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Kane County needs to raise revenue or cut expenses by 2027


Kane County needs to significantly increase its revenue or cut expenses by 2027 to avoid dipping into the cash reserves needed to balance the budget, the county’s finance director said.

Kane County Finance Director Kathleen Hopkinson told the Kane County Board of Directors Executive Committee on Wednesday that it is Kane County policy to have enough money to operate without any revenue coming in for at least 90 days. He said the county has built up its reserves above the required amount during the COVID-19 pandemic, using federal relief funds to help pay salaries and benefits.

But since those relief funds have now been exhausted, the district is spending its reserves to balance the budget.

“Assuming nothing changes and very modest increases in our revenue and expenses, we will not have much reserves by 2027 and will actually have reduced our 90-day reserves,” Hopkinson said at the meeting.

For the 2025 budget, Hopkinson recommended that county offices limit the number of vacancies they budget to fill and keep overhead expenses within 3% of last year’s budget.

Committee members at Wednesday’s meeting generally agreed with his recommendations.

Even with those concessions, the province would likely need to spend about $11 million from its reserves to balance its 2025 budget if no other source of revenue is found, Hopkinson said. He predicted the county would generate about $114 million in revenue and spend about $125 million in 2025.

“I think we have absolutely no choice but to use the fund balance for this year,” said District 24 County Board and Executive Committee member Jarett Sanchez. “This really raises the question of what do we do with this looming fiscal cliff?”

The county used about $5.5 million from its reserves to balance the 2023 budget and plans to use about $9.6 million to balance the 2024 budget, according to Hopkinson’s presentation.

In a similar presentation to the Kane County Finance and Budget Committee on Feb. 28, he said the gap between revenue and expenses will continue to widen unless the county can increase its revenues or reduce its spending.

If more money is not available by 2028, the county’s credit rating will be affected and some county positions will have to be eliminated to significantly cut spending, Hopkinson said.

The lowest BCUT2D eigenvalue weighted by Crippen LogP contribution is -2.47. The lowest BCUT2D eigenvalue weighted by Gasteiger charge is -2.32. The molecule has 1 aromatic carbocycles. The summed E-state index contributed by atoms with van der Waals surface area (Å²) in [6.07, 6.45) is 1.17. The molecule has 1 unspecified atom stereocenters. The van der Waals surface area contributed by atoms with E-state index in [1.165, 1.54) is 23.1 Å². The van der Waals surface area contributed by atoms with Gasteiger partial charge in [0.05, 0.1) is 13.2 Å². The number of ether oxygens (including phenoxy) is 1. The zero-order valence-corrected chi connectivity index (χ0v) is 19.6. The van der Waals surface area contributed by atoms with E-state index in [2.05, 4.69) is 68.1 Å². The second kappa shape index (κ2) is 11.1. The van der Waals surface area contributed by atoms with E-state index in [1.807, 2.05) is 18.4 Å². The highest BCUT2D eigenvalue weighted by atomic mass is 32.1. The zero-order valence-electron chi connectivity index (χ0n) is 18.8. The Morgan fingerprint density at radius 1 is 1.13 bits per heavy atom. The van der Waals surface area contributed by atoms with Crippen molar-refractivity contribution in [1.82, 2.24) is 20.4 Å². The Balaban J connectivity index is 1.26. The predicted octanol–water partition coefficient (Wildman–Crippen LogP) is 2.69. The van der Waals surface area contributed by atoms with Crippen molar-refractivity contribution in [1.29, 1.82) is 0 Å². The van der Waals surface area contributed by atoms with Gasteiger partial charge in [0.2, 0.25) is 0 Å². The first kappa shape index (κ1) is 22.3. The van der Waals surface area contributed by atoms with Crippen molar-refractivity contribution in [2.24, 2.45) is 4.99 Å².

Kane County said it has created $98 million in reserves through the end of 2022, using the federal government’s pandemic relief funds to pay staff salaries.

According to his presentation, these reserves are expected to drop to almost $77 million by the end of 2024. Approximately $32 million of this amount must be kept as the district’s 90-day reserve.

The official suggested that some of the district’s reserves should also be transferred to the capital project fund starting in 2026. Money in this fund is used to build or renovate buildings, improve parking lots and similar projects.

“This fund is almost entirely funded by money transferred over the years,” Hopkinson said. “If the Building Management Department does all their projects, they will spend that capital project funding and they won’t have any more money to do any of the facility maintenance work that needs to be done throughout the county.”

The 2028 budget estimates were made by Hopkinson to get a head start on the 2025 budget process. Last year, during the 2024 budget planning process, the county board waited until the end of the year to balance the budget; Hopkinson has previously said he hopes to avoid this in the 2025 budget process.

By deciding on revenue amounts and sources in advance, Hopkinson said he hopes county offices and departments will base their budgets on expected revenue rather than just requesting whatever they want.

At the Finance and Budget Committee meeting on Feb. 28, committee members briefly discussed ways to increase revenue, such as increasing property, gas or sales taxes, and ways to reduce spending by making the county more efficient, but did not make a formal decision.

At Wednesday’s Executive Committee meeting, District 22 Board member Vern Tepe said his board’s Finance Committee will recommend specific ways to increase revenue and cut expenses at its March meeting.

The county hasn’t raised property taxes in 14 years, even though wages and the price of contracted services have increased, Hopkinson said recently. He said only 4 percent of Kane County residents’ tax bill goes to the county itself, while the rest goes to other local governments such as school boards, municipalities, counties and more.



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